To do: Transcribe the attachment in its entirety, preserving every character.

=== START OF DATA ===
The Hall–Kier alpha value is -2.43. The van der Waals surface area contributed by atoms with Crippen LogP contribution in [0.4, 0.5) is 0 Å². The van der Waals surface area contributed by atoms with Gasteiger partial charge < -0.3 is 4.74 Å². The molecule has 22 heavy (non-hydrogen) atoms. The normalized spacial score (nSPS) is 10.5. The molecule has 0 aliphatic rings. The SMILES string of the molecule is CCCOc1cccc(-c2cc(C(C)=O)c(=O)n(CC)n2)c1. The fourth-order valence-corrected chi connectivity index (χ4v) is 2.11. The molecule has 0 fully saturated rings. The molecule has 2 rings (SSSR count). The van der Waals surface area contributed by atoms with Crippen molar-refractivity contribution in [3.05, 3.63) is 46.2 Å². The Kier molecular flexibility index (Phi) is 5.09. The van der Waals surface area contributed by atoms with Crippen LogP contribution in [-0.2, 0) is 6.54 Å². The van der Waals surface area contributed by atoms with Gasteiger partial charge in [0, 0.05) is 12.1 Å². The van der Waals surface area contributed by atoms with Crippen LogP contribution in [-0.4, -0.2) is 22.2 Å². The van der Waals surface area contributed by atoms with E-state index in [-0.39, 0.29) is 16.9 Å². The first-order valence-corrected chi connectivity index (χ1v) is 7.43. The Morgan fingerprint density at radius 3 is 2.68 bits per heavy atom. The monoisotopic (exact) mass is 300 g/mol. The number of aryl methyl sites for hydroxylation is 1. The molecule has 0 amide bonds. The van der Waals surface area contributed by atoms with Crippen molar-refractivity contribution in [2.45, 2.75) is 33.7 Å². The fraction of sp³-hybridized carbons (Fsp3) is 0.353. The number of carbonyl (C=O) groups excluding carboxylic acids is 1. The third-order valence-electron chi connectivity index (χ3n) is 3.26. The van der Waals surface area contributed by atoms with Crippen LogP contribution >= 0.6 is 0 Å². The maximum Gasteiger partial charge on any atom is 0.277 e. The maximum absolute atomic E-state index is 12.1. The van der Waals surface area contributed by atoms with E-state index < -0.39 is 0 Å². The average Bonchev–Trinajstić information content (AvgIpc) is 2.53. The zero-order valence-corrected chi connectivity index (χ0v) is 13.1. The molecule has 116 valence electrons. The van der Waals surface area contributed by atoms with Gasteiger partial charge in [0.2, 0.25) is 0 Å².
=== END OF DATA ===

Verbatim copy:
The Hall–Kier alpha value is -2.43. The van der Waals surface area contributed by atoms with Crippen LogP contribution in [0.4, 0.5) is 0 Å². The van der Waals surface area contributed by atoms with Gasteiger partial charge < -0.3 is 4.74 Å². The molecule has 22 heavy (non-hydrogen) atoms. The normalized spacial score (nSPS) is 10.5. The molecule has 0 aliphatic rings. The SMILES string of the molecule is CCCOc1cccc(-c2cc(C(C)=O)c(=O)n(CC)n2)c1. The fourth-order valence-corrected chi connectivity index (χ4v) is 2.11. The molecule has 0 fully saturated rings. The molecule has 2 rings (SSSR count). The van der Waals surface area contributed by atoms with Crippen molar-refractivity contribution in [3.05, 3.63) is 46.2 Å². The Kier molecular flexibility index (Phi) is 5.09. The van der Waals surface area contributed by atoms with Crippen LogP contribution in [-0.2, 0) is 6.54 Å². The van der Waals surface area contributed by atoms with Gasteiger partial charge in [0, 0.05) is 12.1 Å². The van der Waals surface area contributed by atoms with Crippen LogP contribution in [-0.4, -0.2) is 22.2 Å². The van der Waals surface area contributed by atoms with E-state index in [-0.39, 0.29) is 16.9 Å². The first-order valence-corrected chi connectivity index (χ1v) is 7.43. The Morgan fingerprint density at radius 3 is 2.68 bits per heavy atom. The monoisotopic (exact) mass is 300 g/mol. The number of aryl methyl sites for hydroxylation is 1. The molecule has 0 amide bonds. The van der Waals surface area contributed by atoms with Crippen molar-refractivity contribution in [2.45, 2.75) is 33.7 Å². The fraction of sp³-hybridized carbons (Fsp3) is 0.353. The number of carbonyl (C=O) groups excluding carboxylic acids is 1. The third-order valence-electron chi connectivity index (χ3n) is 3.26. The van der Waals surface area contributed by atoms with Crippen LogP contribution >= 0.6 is 0 Å². The maximum Gasteiger partial charge on any atom is 0.277 e. The maximum absolute atomic E-state index is 12.1. The van der Waals surface area contributed by atoms with E-state index < -0.39 is 0 Å². The average Bonchev–Trinajstić information content (AvgIpc) is 2.53. The zero-order valence-corrected chi connectivity index (χ0v) is 13.1. The molecule has 116 valence electrons. The van der Waals surface area contributed by atoms with Gasteiger partial charge in [0.2, 0.25) is 0 Å².